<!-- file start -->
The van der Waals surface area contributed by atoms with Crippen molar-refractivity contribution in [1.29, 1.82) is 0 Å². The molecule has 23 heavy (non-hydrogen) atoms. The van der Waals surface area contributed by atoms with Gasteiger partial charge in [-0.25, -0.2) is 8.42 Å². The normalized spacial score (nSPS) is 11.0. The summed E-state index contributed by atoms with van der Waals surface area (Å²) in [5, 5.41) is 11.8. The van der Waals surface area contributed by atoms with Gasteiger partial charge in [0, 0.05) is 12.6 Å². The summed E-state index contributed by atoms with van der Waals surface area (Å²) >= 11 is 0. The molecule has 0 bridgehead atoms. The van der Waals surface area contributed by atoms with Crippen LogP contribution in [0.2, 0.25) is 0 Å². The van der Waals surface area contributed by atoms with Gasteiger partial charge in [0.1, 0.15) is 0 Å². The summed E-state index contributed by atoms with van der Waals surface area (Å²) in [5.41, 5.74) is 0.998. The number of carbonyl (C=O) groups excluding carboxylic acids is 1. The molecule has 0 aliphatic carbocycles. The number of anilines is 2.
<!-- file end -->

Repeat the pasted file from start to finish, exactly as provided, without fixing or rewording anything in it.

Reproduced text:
The van der Waals surface area contributed by atoms with Crippen molar-refractivity contribution in [1.29, 1.82) is 0 Å². The molecule has 23 heavy (non-hydrogen) atoms. The van der Waals surface area contributed by atoms with Gasteiger partial charge in [-0.25, -0.2) is 8.42 Å². The normalized spacial score (nSPS) is 11.0. The summed E-state index contributed by atoms with van der Waals surface area (Å²) in [5, 5.41) is 11.8. The van der Waals surface area contributed by atoms with Gasteiger partial charge in [0, 0.05) is 12.6 Å². The summed E-state index contributed by atoms with van der Waals surface area (Å²) >= 11 is 0. The molecule has 0 bridgehead atoms. The van der Waals surface area contributed by atoms with Crippen LogP contribution in [0.2, 0.25) is 0 Å². The van der Waals surface area contributed by atoms with Gasteiger partial charge in [0.1, 0.15) is 0 Å². The summed E-state index contributed by atoms with van der Waals surface area (Å²) in [5.41, 5.74) is 0.998. The number of carbonyl (C=O) groups excluding carboxylic acids is 1. The molecule has 0 aliphatic carbocycles. The number of anilines is 2.